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Gadhafi blames al Qaeda for uprising in Libya
Question of the Day
Meanwhile, France’s top human rights official said up to 2,000 people have possibly died in the unrest.
“The question is not if Gadhafi will fall, but when and at what human cost,” said Francois Zimeray. “For now the figures we have, more than 1,000 have died, possibly 2,000, according to sources.”
A humanitarian crisis is brewing on Libyas eastern border with Egypt where scores of Egyptian workers have crossed back into their home country. However, people of other nationalities have been stranded in no-man’s land.
Ousama Abushagur, who is coordinating relief work at the Libya-Egypt border, said about 3,000 Nepalese and Vietnamese workers employed with a South Korean construction firm had been stuck at the border without food or water. Workers from Chad, who were until recently employed by a Turkish firm, were also stranded.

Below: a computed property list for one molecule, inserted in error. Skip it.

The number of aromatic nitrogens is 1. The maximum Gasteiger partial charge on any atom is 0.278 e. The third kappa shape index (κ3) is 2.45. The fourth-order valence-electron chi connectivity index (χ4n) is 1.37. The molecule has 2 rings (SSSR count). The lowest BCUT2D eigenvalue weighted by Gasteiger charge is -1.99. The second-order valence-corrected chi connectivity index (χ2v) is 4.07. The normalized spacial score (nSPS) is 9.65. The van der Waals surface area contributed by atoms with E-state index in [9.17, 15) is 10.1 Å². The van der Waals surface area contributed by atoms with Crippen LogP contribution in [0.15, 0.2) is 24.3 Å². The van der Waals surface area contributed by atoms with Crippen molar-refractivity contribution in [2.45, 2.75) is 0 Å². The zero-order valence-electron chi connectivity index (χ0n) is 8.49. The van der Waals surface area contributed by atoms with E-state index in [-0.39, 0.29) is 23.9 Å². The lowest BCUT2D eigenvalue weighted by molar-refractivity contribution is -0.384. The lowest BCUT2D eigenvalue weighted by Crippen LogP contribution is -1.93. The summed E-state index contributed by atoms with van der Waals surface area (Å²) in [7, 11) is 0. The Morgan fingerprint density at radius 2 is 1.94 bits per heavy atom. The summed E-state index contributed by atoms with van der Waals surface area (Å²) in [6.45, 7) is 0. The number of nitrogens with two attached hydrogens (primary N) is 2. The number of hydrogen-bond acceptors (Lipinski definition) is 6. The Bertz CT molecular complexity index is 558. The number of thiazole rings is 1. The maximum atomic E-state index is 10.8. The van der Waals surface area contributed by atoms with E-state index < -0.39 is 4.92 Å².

“We are going to start seeing more and more people in this situation,” Mr. Abushagur cautioned in a phone interview with The Washington Times.
© Copyright 2013 The Washington Times, LLC. Click here for reprint permission.
About the Author
Ashish Kumar Sen is a reporter covering foreign policy and international developments for The Washington Times.
Prior to joining The Times, Mr. Sen worked for publications in Asia and the Middle East. His work has appeared in a number of publications and online news sites including the British Broadcasting Corp., Asia Times Online and Outlook magazine.
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